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Small Wonders:

If the shoe fits, wear it

June 06, 2009|By PATRICK CANEDAY

I love a good pair of boots.

About a month ago I went to the Red Wing Shoes in Magnolia Park and purchased a new pair to replace the beaten ones I’ve had for more than 10 years. This made me think about that dreamy, weepy book “The Bridges of Madison County,” which made me think about the author, Robert James Waller. This made me think about romance and the fact that I was not asked to speak at any commencement ceremonies this graduation season.

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I am not so proud as to hide the fact that when “The Bridges of Madison County” came out in the early ’90s, I fell for it hook, line and sappy sinker. Didn’t everyone? I let it carry me off to the idyllic backcountry of Iowa, and I wept when it became clear that these lovers could never be together. If you are new to this column, exposing the most embarrassing moments of my life is what I do here.

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In his book, Waller describes the rugged main character, Robert Kincaid, wearing well-worn Red Wing field boots. This stuck with me because there’s always been something nostalgic and trusted about Red Wings for me; I picture the red-winged symbol in small towns all over America.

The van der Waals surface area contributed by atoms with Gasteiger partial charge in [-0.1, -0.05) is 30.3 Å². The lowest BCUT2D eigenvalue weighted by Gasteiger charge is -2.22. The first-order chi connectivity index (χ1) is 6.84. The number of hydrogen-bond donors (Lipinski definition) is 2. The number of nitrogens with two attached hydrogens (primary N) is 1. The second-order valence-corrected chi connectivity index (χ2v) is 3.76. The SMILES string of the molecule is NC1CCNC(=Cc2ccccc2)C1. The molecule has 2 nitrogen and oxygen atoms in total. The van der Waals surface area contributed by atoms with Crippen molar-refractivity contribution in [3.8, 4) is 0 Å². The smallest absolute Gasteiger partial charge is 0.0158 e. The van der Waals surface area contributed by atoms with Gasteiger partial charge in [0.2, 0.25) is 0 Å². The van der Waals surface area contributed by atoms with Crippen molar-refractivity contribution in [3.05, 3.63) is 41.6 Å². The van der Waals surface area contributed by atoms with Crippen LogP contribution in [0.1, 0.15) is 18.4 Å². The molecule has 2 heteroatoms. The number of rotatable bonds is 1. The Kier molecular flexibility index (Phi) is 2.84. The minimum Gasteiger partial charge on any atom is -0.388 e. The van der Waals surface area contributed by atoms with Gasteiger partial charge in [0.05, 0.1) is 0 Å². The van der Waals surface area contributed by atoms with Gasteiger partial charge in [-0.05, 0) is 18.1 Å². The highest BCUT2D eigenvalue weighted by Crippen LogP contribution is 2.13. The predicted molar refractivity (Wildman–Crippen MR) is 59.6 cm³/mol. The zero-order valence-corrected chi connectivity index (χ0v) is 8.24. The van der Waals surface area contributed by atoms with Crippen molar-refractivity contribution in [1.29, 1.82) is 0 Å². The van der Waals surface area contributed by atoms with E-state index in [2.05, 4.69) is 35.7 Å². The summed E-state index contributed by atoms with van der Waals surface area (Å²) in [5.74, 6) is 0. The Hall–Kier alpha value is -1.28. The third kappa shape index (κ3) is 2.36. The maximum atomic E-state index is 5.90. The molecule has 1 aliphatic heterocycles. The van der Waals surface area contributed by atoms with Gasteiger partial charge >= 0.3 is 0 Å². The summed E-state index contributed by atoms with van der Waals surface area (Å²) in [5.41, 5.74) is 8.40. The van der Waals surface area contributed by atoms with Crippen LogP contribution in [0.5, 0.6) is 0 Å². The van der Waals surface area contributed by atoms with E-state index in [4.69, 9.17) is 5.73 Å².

The shoes (like their wearers, I imagined) are strong, long-lasting and sturdy; comfortable and made with great care and attention to detail by people who appreciate good footwear. They aren’t cheap, but they’re worth it. If there is one thing in your wardrobe not to skimp on, it’s your shoes. You will do much walking in your life, and it’s crucial to be comfortable and confident where your feet hit the ground.

So taken was I with this book, I searched for anything else that Waller had written and came across a speech he gave to a graduating college class. The speech was titled “Romance” and fairly well summed up a worldview that I happen to agree with.

Waller talked about romance as something that can’t be directly defined. But it’s that which “makes all the living and doing you are so anxious to get on with worthwhile.” It’s not exactly the same thing as the sense of love between two people, but it’s certainly present in that. Romance “fuels your life and propels your work with a sense of vision, hope and caring.”

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